by Nicholas Acocella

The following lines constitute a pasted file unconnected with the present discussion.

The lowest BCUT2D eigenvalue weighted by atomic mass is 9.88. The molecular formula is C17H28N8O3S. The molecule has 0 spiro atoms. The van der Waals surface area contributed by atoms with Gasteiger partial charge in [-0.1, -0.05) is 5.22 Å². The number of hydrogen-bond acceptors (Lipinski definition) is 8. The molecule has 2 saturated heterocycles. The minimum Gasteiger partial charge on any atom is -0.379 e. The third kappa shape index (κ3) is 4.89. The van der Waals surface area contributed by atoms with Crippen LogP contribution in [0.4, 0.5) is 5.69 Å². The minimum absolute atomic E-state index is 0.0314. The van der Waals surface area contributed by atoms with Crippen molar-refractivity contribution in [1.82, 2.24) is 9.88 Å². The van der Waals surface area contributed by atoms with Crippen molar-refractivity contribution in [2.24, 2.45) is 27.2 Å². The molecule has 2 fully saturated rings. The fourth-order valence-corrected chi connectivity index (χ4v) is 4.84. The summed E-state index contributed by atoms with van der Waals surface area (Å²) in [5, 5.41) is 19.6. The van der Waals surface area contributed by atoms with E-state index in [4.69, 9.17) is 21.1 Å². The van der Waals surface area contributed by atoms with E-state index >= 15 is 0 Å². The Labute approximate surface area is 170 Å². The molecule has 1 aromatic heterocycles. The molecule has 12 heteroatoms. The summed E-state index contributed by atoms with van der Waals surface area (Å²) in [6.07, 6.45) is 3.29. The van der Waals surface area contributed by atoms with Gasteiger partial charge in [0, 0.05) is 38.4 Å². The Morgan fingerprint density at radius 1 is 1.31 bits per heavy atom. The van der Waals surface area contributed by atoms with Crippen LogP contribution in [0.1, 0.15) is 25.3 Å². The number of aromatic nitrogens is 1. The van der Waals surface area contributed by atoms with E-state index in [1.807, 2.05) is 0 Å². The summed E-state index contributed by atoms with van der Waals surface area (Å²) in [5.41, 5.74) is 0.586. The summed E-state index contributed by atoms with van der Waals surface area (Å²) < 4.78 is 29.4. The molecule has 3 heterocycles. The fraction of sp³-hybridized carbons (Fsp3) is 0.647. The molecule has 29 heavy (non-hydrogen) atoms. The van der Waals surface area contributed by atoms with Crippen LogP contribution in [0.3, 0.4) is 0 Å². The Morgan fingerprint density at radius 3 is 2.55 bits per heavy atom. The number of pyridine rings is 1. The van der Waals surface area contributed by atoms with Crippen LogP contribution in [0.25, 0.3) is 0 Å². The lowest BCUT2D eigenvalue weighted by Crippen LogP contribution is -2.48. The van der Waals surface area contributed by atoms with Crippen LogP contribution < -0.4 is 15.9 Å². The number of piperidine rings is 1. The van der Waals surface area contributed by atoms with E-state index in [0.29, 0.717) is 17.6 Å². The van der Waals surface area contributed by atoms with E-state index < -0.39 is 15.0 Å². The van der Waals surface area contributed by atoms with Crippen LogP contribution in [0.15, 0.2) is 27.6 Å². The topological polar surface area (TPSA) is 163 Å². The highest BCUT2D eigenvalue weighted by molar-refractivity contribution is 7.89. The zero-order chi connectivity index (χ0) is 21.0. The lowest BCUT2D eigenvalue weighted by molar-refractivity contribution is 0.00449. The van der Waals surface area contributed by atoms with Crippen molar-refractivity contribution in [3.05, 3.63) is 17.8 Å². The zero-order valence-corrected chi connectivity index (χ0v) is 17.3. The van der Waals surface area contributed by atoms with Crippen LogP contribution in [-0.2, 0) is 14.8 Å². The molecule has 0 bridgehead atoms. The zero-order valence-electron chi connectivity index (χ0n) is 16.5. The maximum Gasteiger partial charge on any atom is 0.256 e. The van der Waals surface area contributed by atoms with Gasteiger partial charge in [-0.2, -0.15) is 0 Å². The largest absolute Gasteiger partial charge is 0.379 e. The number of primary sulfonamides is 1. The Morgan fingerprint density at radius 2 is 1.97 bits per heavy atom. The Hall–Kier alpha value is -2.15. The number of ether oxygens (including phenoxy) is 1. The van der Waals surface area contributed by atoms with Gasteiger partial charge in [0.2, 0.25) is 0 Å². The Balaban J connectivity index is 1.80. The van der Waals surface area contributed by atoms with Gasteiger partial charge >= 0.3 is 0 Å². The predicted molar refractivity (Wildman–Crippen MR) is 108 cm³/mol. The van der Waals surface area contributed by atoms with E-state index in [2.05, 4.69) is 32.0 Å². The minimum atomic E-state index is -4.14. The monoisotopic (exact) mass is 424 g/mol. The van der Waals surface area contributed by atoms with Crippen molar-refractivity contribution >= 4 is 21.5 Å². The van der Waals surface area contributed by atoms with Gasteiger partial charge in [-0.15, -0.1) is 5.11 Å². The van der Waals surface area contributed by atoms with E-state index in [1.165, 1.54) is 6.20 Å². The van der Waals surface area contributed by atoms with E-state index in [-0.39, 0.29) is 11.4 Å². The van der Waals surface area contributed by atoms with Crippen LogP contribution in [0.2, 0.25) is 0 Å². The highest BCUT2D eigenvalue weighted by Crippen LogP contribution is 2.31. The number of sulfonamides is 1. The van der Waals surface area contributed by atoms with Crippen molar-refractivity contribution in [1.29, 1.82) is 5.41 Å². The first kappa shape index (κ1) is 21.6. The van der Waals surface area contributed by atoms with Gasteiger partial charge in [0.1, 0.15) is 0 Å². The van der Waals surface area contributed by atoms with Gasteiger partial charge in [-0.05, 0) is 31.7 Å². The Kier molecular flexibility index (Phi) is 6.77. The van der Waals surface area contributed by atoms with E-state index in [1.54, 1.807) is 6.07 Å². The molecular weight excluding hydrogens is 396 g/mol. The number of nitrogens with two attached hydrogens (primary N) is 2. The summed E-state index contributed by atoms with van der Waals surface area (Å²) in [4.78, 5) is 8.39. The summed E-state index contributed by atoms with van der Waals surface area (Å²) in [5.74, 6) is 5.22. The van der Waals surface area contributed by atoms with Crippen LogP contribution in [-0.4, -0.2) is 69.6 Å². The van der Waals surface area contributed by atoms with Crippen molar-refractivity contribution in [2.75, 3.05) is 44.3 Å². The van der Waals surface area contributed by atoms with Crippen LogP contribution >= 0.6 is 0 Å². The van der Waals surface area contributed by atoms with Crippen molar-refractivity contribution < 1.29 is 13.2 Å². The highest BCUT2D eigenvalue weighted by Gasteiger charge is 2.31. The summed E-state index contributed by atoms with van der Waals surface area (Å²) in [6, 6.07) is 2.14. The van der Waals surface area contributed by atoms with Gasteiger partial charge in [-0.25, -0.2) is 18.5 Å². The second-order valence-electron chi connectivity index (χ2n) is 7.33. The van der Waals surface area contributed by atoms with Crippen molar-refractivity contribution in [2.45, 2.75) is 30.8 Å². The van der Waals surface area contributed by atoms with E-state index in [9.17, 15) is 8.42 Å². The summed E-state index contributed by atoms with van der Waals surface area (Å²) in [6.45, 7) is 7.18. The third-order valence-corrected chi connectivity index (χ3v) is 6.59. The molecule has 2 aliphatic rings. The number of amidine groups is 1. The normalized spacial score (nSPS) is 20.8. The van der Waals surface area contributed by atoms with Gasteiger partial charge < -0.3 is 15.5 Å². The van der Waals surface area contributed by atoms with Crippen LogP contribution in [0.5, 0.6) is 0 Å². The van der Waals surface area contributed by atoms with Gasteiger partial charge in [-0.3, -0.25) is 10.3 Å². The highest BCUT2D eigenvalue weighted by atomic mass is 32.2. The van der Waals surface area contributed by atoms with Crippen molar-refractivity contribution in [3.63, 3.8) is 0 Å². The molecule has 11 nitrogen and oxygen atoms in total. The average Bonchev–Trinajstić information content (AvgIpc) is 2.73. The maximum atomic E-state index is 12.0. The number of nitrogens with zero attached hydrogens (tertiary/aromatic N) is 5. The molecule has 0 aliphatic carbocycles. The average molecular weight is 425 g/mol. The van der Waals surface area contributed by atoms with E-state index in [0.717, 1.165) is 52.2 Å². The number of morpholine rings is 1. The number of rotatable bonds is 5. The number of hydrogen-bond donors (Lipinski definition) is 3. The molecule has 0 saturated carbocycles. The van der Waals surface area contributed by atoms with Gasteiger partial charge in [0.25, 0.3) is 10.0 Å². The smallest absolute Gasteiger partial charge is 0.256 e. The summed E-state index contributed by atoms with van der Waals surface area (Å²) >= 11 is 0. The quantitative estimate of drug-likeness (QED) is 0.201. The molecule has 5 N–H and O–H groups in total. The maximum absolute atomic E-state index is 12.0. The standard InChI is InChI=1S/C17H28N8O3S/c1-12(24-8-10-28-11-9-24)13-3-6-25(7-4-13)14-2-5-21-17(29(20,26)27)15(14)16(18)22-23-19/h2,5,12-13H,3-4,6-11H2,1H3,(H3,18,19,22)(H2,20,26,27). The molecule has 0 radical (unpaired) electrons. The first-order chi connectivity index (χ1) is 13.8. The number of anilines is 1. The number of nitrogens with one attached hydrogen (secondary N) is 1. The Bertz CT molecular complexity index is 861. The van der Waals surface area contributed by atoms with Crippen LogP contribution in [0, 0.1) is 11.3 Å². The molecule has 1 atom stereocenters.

Polls, Pols, and Power: The Computer on the Hustings by Nicholas Acocella Politicians have been running for whatever office is available for as long as democracy has been around. lt's the nature of the beast. Recent innovations in computer technology, while not noticeably affecting the volume of political activity, have created a paradox in modern campaigning, making it, at the same time, more complex and more simple. On the one hand, political campaigning, like everything else in American life, has become a matter for specialists engaged in sophisticated pursuits not readily understood by the layman. At the same time, campaigning would have grown more complex even without the advent of computers, which seem to be part of the solution to the problem they simultaneously helped create. At any rate, the ward heelers of yesteryear, with their derby hats, cigar stubs, and local accents,have yielded their places in the average campaign headquarters to specialists retained for their technical expertise rather than for their first hand knowledge of conditions in the third ward. This new breed tends to be younger, more modestly dressed, and better educated than the precinct captains they pushed aside-the inflections of Harvard and The University of Chicago supplanting those of South Boston and the South Side of Chicago. But-not so remarkably-they are trying to do the same things the old timers did less scientifically and more intuitively. They are raising money, categorizing voters, identifying voter opinions, and determining voter preferences: the things all campaigners have to do in all elections regardless of the methods used. [image]"lt threw up when I programmed it to select the most honest political candidate." *CREATIVE COMPUTING Fund Raising Fund Raising: "Money is the mother's milk of politics," once observed Jess Unruh, the one-time Big Daddy of California politics. And he was right. You can't run a political campaign without money any more than you can run an automobile without gasoline. ln the old days you sent a friendly lawyer down to the local courthouse to corner other sympathetic members of the legal fraternity into signing $50 and $100 checks. Or you rounded up the fat cats for whom you either have done or might do a favor; they usually came through. Today a campaigner, while he probably will not reject the first of these alternatives, simply doesn't have the second option because of campaign financing reform laws. Instead he will probably go to a direct response fund raising firm. These firms stockpile computer files of past and potential contributers to campaigns. A candidate with a large environmental point to make will seek a fund raiser who has access to membership lists of the Sierra Club, Friends of the Earth and similar organizations. Candidates with heavy liberal credentials will use one who has the ADA and ACLU membership lists. Governor George Wallace of Alabama has virtually perfected this technique, raising millions of dollars in small contributions from "just folks" over the years. The variations within this arrangement are virtually unlimited. Some fund raisers-like Richard A. Viguerie, lnc., of Washington, who works only for extremely conservative candidates-are ideological. Others will accept offers from candidates within a wide range of the political spectrum, while reserving the right to reject the few candidates with whom they disagree entirely. Some lists are finely honed compilations of names of those who have already contributed to the candidate (or those like him). Others are less selectively compiled, including people who are likely to contribute to a campaign of a particular stripe. Still others are even more inclusive, containing names of those who might contribute. Cost, on a per name basis, often depends upon the degree of selectivity. Naturally, returns on more generalized lists are lower. Prospecting from such lists will bring in contributions from anywhere between 1 and 3 percent of those solicited. Such an endeavor simply isn't cost effective unless letters are printed (rather than computerized), in which case a run of labels is all a finance committee needs. A purged or specialized list-perhaps consisting of contributors from the candidate's previous campaigns or from respondents to a prospecting mailing-deserves more Articles by Mr. Acocella have appeared in Campaign Insight. Model's Circle, New York Affairs. Fodor's Travel Guides, and five books on sports.